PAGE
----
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#1
Old 05-05-2004, 11:12 AM
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Difference between a guitar riff and a guitar lick?

What's the difference between the two? I've just had my head bitten off for proclaiming that most of the songs in a list of the "20 best rock riffs of all time" don't even contain a riff. I claimed that the beginning of "Voodoo Chile" isn't a riff, but a lick, and that "Smells Like Teen Spirit" doesn't contain a riff either.

I was always under the impression that a riff had to be repeated more or less throughout the whole song, ala Daytripper and Waterfall, but it tranpsires that I thought incorrectly (incidentally, Google drags up about 100 differing definitions for a "riff").

So what really is the difference between a riff, lick and chord progression?
#2
Old 05-05-2004, 11:51 AM
tdn tdn is offline
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Personally, I think the person who ripped your head off has way too much time on his hands. And is probably a really sucky guitar player as well.

I've always thought of a riff in the same way that you do. A lick is a non-repeating figure of a few notes, usually from a "bag of tricks." It's a single word in a larger vocabulary.

A chord progression is, well, a progression of chords. While a lick or riff implies specific notes, a chord progression is a less specific series of harmonic structures underlying the song.

Black Dog is based on a riff.

The first phrase of Page's solo is a lick.

A E A is the chord progression.
#3
Old 05-05-2004, 12:10 PM
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"Riff" is short for "refrain." It really refers to any repeating musical phrase. It can be a melodic phrase or it can be a chord prgression. If it repeats, it's a "refrain," and hence, a "riff." It does not have to repeat for the whole song in order to be a riff.

"Smells Like Teen Spirit" is indeed a riff and it's a chord progression. Some of the greatest riffs are just chord progressions ("Smoke on the Water," "Iron Man," etc.)

A "lick" is basically a single line musical phrase which is discreet from a chord progression. A lick which repeats itself becomes a riff. The intro to "Voodoo Chile" is a repeating lick, hence it's a riff.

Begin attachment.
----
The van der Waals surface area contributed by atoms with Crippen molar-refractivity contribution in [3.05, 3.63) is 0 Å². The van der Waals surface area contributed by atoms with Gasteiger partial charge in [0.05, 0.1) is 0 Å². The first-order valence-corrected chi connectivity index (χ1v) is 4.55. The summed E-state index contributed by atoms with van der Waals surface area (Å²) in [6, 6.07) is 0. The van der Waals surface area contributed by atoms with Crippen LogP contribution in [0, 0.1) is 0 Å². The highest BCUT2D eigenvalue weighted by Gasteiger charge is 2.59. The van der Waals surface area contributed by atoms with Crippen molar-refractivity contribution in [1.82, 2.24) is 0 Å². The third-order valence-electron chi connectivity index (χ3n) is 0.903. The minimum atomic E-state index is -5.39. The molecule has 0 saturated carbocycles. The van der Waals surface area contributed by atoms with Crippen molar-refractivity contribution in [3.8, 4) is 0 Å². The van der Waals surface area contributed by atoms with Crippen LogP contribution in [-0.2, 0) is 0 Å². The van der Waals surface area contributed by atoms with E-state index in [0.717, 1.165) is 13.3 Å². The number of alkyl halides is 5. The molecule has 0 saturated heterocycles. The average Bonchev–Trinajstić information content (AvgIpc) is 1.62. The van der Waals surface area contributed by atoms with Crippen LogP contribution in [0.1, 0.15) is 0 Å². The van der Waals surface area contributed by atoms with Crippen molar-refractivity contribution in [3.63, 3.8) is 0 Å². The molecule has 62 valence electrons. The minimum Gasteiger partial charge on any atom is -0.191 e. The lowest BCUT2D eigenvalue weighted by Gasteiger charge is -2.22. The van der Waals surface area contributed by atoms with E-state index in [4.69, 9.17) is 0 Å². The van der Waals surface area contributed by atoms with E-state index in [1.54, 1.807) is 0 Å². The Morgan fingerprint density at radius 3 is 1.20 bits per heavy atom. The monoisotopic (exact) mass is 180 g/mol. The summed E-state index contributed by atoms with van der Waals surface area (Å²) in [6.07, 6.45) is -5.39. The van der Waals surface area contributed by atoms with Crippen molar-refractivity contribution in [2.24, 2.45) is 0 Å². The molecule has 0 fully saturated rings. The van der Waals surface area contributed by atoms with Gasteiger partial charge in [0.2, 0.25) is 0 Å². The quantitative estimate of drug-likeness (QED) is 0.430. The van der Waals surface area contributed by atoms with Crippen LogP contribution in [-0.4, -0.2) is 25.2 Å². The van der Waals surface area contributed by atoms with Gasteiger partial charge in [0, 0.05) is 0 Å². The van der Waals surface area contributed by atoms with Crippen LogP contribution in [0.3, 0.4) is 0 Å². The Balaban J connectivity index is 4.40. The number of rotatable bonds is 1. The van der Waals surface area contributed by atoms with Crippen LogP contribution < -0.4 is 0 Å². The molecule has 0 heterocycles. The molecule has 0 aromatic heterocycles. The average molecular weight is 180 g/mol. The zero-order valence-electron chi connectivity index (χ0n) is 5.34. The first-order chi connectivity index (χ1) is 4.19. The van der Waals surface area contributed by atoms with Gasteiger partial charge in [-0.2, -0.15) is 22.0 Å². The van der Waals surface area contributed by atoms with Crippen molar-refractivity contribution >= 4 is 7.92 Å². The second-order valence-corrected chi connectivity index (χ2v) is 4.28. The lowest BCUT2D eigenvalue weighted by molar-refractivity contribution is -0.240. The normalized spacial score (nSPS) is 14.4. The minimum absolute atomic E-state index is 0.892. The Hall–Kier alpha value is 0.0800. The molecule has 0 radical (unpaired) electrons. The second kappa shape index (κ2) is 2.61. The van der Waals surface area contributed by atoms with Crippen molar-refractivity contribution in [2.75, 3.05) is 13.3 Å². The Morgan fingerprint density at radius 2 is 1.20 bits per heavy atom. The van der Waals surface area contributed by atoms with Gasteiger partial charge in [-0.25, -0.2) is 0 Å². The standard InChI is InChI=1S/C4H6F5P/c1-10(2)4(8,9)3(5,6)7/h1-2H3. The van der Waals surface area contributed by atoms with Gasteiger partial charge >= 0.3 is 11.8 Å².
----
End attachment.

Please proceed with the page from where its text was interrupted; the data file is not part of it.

To sum up, a chord progression is (obviously) a sequence of chords. A lick is a discreet sequence of notes or melodic phrase. If either one of those is played in a repeating pattern, it's a riff.
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#4
Old 05-05-2004, 12:30 PM
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where does Eric Clapton fit in? I'm talking about the classic --"Layla"--one of the best examples of great rock guitar.

Those first 6 opening notes are to rock music what the opening of Beethoven's Fifth is to classical music.

I always called it the "opening lick" of the song.But it is repeated through the song, so maybe it should be called a riff.And if so, how did it get excluded from the top 20 list?

(and don't tell me I'm just an old fart who's stuck in the early 70's. 'Cause it ain't true---I'm a middle-aged fart who's stuck in the 70's. Vinyl records were real art!!!).
#5
Old 05-05-2004, 12:31 PM
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So virtually every song has a riff?
#6
Old 05-05-2004, 12:37 PM
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So what's a "groove" then?

Quote:
Originally Posted by chappachula
where does Eric Clapton fit in? I'm talking about the classic --"Layla"--one of the best examples of great rock guitar.

Those first 6 opening notes are to rock music what the opening of Beethoven's Fifth is to classical music.
Doesn't Duane Allman play principal guitar on that recording?
#7
Old 05-05-2004, 12:54 PM
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Quote:
Originally Posted by +MDI
So virtually every song has a riff?
Yes.

ascenray, I believe that Clapton played the rhythm tracks (with the main riff) while Allman played the melodic slide guitar part. They both played solos.